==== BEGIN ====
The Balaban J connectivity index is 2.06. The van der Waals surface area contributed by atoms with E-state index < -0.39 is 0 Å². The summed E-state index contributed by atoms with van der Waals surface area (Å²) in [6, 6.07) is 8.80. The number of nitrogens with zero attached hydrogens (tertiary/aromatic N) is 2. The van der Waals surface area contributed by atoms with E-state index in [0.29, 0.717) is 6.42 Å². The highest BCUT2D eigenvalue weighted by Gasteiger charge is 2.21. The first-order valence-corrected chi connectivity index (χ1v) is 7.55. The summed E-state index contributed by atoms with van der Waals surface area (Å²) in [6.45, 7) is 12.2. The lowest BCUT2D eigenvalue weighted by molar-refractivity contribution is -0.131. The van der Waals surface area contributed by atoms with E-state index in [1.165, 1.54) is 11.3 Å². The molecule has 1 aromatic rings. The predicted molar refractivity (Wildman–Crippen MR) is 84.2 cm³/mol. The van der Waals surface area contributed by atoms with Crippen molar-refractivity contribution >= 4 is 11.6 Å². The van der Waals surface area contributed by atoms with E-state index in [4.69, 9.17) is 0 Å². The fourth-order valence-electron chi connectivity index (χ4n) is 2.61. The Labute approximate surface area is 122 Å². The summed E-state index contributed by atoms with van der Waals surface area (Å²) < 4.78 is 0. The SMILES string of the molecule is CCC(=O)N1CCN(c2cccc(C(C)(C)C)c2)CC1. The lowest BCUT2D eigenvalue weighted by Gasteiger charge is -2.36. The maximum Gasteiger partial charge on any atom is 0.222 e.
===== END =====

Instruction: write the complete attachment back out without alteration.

The Balaban J connectivity index is 2.06. The van der Waals surface area contributed by atoms with E-state index < -0.39 is 0 Å². The summed E-state index contributed by atoms with van der Waals surface area (Å²) in [6, 6.07) is 8.80. The number of nitrogens with zero attached hydrogens (tertiary/aromatic N) is 2. The van der Waals surface area contributed by atoms with E-state index in [0.29, 0.717) is 6.42 Å². The highest BCUT2D eigenvalue weighted by Gasteiger charge is 2.21. The first-order valence-corrected chi connectivity index (χ1v) is 7.55. The summed E-state index contributed by atoms with van der Waals surface area (Å²) in [6.45, 7) is 12.2. The lowest BCUT2D eigenvalue weighted by molar-refractivity contribution is -0.131. The van der Waals surface area contributed by atoms with E-state index in [1.165, 1.54) is 11.3 Å². The molecule has 1 aromatic rings. The predicted molar refractivity (Wildman–Crippen MR) is 84.2 cm³/mol. The van der Waals surface area contributed by atoms with Crippen molar-refractivity contribution >= 4 is 11.6 Å². The van der Waals surface area contributed by atoms with E-state index in [4.69, 9.17) is 0 Å². The fourth-order valence-electron chi connectivity index (χ4n) is 2.61. The Labute approximate surface area is 122 Å². The summed E-state index contributed by atoms with van der Waals surface area (Å²) < 4.78 is 0. The SMILES string of the molecule is CCC(=O)N1CCN(c2cccc(C(C)(C)C)c2)CC1. The lowest BCUT2D eigenvalue weighted by Gasteiger charge is -2.36. The maximum Gasteiger partial charge on any atom is 0.222 e.